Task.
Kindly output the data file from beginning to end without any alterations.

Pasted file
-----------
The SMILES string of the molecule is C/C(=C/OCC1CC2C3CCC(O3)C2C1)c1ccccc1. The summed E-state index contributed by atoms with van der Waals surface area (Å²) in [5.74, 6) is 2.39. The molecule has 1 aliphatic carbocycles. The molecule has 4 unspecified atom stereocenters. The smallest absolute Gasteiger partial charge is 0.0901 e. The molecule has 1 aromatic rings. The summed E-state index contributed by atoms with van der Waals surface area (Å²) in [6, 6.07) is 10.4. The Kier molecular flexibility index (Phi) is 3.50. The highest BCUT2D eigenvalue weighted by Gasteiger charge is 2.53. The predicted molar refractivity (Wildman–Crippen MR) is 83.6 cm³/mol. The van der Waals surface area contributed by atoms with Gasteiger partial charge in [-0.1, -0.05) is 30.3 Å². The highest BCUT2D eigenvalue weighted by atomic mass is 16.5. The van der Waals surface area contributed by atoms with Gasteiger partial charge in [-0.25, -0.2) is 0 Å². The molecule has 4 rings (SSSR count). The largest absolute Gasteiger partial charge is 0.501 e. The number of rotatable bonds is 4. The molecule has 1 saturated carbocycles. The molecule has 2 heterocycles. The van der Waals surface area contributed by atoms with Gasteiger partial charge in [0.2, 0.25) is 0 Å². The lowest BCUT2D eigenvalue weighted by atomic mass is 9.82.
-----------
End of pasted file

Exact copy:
The SMILES string of the molecule is C/C(=C/OCC1CC2C3CCC(O3)C2C1)c1ccccc1. The summed E-state index contributed by atoms with van der Waals surface area (Å²) in [5.74, 6) is 2.39. The molecule has 1 aliphatic carbocycles. The molecule has 4 unspecified atom stereocenters. The smallest absolute Gasteiger partial charge is 0.0901 e. The molecule has 1 aromatic rings. The summed E-state index contributed by atoms with van der Waals surface area (Å²) in [6, 6.07) is 10.4. The Kier molecular flexibility index (Phi) is 3.50. The highest BCUT2D eigenvalue weighted by Gasteiger charge is 2.53. The predicted molar refractivity (Wildman–Crippen MR) is 83.6 cm³/mol. The van der Waals surface area contributed by atoms with Gasteiger partial charge in [-0.1, -0.05) is 30.3 Å². The highest BCUT2D eigenvalue weighted by atomic mass is 16.5. The van der Waals surface area contributed by atoms with Gasteiger partial charge in [-0.25, -0.2) is 0 Å². The molecule has 4 rings (SSSR count). The largest absolute Gasteiger partial charge is 0.501 e. The number of rotatable bonds is 4. The molecule has 1 saturated carbocycles. The molecule has 2 heterocycles. The van der Waals surface area contributed by atoms with Gasteiger partial charge in [0.2, 0.25) is 0 Å². The lowest BCUT2D eigenvalue weighted by atomic mass is 9.82.